6 Ways to Reduce Short Straddle Risks
12/09/2013 8:00 am EST
Even though the short straddle has a reputation for being an extremely risky strategy, the risks are not as bad if you know what you’re doing, says option expert Michael Thomsett of ThomsettOptions.com.
The short straddle is dangerous because, well for one thing, both sides are short. Making things even riskier, one side or the other is always in the money.
Even so, the true risk of the short straddle might not be as severe as traders often assume. Consider how much risk is reduced in the following circumstances:
1. Premium is very rich. The best short straddles (a short straddle is selling a call and put on the same underlying, same strike and same expiration) are those that, given the at-the-money or near-the-money conditions, offer overall very rich premium.
2. Expiration takes place in one month or less. Try to limit short straddles to very short-term options, because time decay will be rapid in the final month.
3. Keep an eye on the strike versus current price. Plan to close positions as soon as possible, especially those moving in the money. A slight move often is offset by declining time value, so even unfavorable moves can be countered with a profitable close. You can also roll out to a later expiration to avoid exercise.
4. You plan to close both sides once time decay starts to hit. Or, if intrinsic value moves too quickly, you plan to roll forward (up in strike with the short call or roll down with the short put) and duplicate the strategy. The forward roll might become inevitable for one side depending on direction of price movement. Ideally, the stock price will not change much, so time decay could make both sides work profitably.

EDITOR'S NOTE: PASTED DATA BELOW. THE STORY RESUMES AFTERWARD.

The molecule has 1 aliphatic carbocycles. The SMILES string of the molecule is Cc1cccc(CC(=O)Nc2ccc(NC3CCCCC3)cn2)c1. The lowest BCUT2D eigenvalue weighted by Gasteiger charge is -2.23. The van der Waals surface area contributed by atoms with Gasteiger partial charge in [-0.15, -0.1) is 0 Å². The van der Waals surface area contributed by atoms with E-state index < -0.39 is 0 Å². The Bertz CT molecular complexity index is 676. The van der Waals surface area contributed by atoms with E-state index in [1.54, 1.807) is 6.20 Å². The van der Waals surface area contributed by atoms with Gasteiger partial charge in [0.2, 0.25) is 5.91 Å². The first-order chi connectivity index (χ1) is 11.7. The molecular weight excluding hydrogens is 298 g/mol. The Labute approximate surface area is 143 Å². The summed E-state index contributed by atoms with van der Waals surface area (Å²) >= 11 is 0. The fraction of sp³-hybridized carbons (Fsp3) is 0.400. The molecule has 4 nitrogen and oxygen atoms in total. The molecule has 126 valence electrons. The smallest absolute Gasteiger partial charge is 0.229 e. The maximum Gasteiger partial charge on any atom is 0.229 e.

5. You also can cover the short call or put if circumstances make it necessary. You can cover with stock or long options, although that’s an expensive proposition. The attractive shorts usually have a correspondingly expensive long, so covering with long options is not the best way out of the straddle.
6. You are willing to get exercised as long as it nets out to a profit for you. Exercise can be a good thing. As long as the market value is within the profitable point range above or below the strike, exercise is still profitable.
Even though these numbers look like the idea can work out, remember the one rule about short combinations: Even when they work on paper and even when they should work in practice, they can also go wrong, expensively and quickly. If you’re going to do short straddles, keep them within sight of expiration and be willing to accept the risks. Also make sure you have the equity to meet margin requirements, which are equal to 100% of strike value. One last item: Since this position includes two short option positions, make sure you are approved for this type of trade before trying to place it.
By Michael Thomsett of ThomsettOptions.com